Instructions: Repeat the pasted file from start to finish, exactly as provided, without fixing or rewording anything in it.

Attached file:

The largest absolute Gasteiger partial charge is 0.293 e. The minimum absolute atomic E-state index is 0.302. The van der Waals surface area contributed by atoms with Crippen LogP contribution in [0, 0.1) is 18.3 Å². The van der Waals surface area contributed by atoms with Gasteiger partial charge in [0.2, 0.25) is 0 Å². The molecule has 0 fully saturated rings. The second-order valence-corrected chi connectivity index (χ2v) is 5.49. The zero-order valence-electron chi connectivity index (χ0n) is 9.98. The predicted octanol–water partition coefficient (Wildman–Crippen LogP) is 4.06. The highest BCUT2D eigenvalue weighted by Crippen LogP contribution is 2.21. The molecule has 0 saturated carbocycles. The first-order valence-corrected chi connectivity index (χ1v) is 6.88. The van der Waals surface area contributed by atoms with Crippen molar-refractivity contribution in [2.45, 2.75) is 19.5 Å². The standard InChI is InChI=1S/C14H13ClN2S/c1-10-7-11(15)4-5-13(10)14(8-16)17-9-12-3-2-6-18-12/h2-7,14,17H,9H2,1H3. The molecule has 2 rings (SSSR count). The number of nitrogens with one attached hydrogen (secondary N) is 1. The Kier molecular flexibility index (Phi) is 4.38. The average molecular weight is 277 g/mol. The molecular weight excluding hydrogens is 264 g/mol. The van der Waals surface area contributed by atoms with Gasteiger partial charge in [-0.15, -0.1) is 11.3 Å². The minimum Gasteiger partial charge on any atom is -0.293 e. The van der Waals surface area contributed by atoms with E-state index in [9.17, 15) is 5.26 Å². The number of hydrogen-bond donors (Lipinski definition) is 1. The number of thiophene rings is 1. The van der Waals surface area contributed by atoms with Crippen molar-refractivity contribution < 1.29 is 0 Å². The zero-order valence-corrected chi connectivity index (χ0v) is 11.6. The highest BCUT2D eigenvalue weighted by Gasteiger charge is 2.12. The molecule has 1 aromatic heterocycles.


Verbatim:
The largest absolute Gasteiger partial charge is 0.293 e. The minimum absolute atomic E-state index is 0.302. The van der Waals surface area contributed by atoms with Crippen LogP contribution in [0, 0.1) is 18.3 Å². The van der Waals surface area contributed by atoms with Gasteiger partial charge in [0.2, 0.25) is 0 Å². The molecule has 0 fully saturated rings. The second-order valence-corrected chi connectivity index (χ2v) is 5.49. The zero-order valence-electron chi connectivity index (χ0n) is 9.98. The predicted octanol–water partition coefficient (Wildman–Crippen LogP) is 4.06. The highest BCUT2D eigenvalue weighted by Crippen LogP contribution is 2.21. The molecule has 0 saturated carbocycles. The first-order valence-corrected chi connectivity index (χ1v) is 6.88. The van der Waals surface area contributed by atoms with Crippen molar-refractivity contribution in [2.45, 2.75) is 19.5 Å². The standard InChI is InChI=1S/C14H13ClN2S/c1-10-7-11(15)4-5-13(10)14(8-16)17-9-12-3-2-6-18-12/h2-7,14,17H,9H2,1H3. The molecule has 2 rings (SSSR count). The number of nitrogens with one attached hydrogen (secondary N) is 1. The Kier molecular flexibility index (Phi) is 4.38. The average molecular weight is 277 g/mol. The molecular weight excluding hydrogens is 264 g/mol. The van der Waals surface area contributed by atoms with Gasteiger partial charge in [-0.15, -0.1) is 11.3 Å². The minimum Gasteiger partial charge on any atom is -0.293 e. The van der Waals surface area contributed by atoms with E-state index in [9.17, 15) is 5.26 Å². The number of hydrogen-bond donors (Lipinski definition) is 1. The number of thiophene rings is 1. The van der Waals surface area contributed by atoms with Crippen molar-refractivity contribution < 1.29 is 0 Å². The zero-order valence-corrected chi connectivity index (χ0v) is 11.6. The highest BCUT2D eigenvalue weighted by Gasteiger charge is 2.12. The molecule has 1 aromatic heterocycles.